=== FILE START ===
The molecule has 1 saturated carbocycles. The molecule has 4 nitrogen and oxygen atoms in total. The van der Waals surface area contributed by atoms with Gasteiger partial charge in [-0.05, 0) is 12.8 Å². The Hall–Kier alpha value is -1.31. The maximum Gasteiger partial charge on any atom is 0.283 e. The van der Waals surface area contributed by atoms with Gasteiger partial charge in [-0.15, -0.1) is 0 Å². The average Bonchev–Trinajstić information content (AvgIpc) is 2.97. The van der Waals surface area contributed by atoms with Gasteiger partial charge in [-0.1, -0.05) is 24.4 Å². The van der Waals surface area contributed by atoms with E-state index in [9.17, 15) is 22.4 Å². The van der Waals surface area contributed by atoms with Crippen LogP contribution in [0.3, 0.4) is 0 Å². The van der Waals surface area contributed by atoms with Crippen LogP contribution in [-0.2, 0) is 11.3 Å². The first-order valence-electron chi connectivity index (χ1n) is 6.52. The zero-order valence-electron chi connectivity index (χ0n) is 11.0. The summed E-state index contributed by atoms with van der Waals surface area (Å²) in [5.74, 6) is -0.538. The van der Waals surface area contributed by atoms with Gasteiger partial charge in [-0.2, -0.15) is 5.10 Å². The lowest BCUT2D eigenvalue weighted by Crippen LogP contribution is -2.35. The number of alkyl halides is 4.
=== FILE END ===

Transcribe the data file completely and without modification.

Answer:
The molecule has 1 saturated carbocycles. The molecule has 4 nitrogen and oxygen atoms in total. The van der Waals surface area contributed by atoms with Gasteiger partial charge in [-0.05, 0) is 12.8 Å². The Hall–Kier alpha value is -1.31. The maximum Gasteiger partial charge on any atom is 0.283 e. The van der Waals surface area contributed by atoms with Gasteiger partial charge in [-0.15, -0.1) is 0 Å². The average Bonchev–Trinajstić information content (AvgIpc) is 2.97. The van der Waals surface area contributed by atoms with Gasteiger partial charge in [-0.1, -0.05) is 24.4 Å². The van der Waals surface area contributed by atoms with E-state index in [9.17, 15) is 22.4 Å². The van der Waals surface area contributed by atoms with Crippen LogP contribution in [0.3, 0.4) is 0 Å². The van der Waals surface area contributed by atoms with Crippen LogP contribution in [-0.2, 0) is 11.3 Å². The first-order valence-electron chi connectivity index (χ1n) is 6.52. The zero-order valence-electron chi connectivity index (χ0n) is 11.0. The summed E-state index contributed by atoms with van der Waals surface area (Å²) in [5.74, 6) is -0.538. The van der Waals surface area contributed by atoms with Gasteiger partial charge in [-0.2, -0.15) is 5.10 Å². The lowest BCUT2D eigenvalue weighted by Crippen LogP contribution is -2.35. The number of alkyl halides is 4.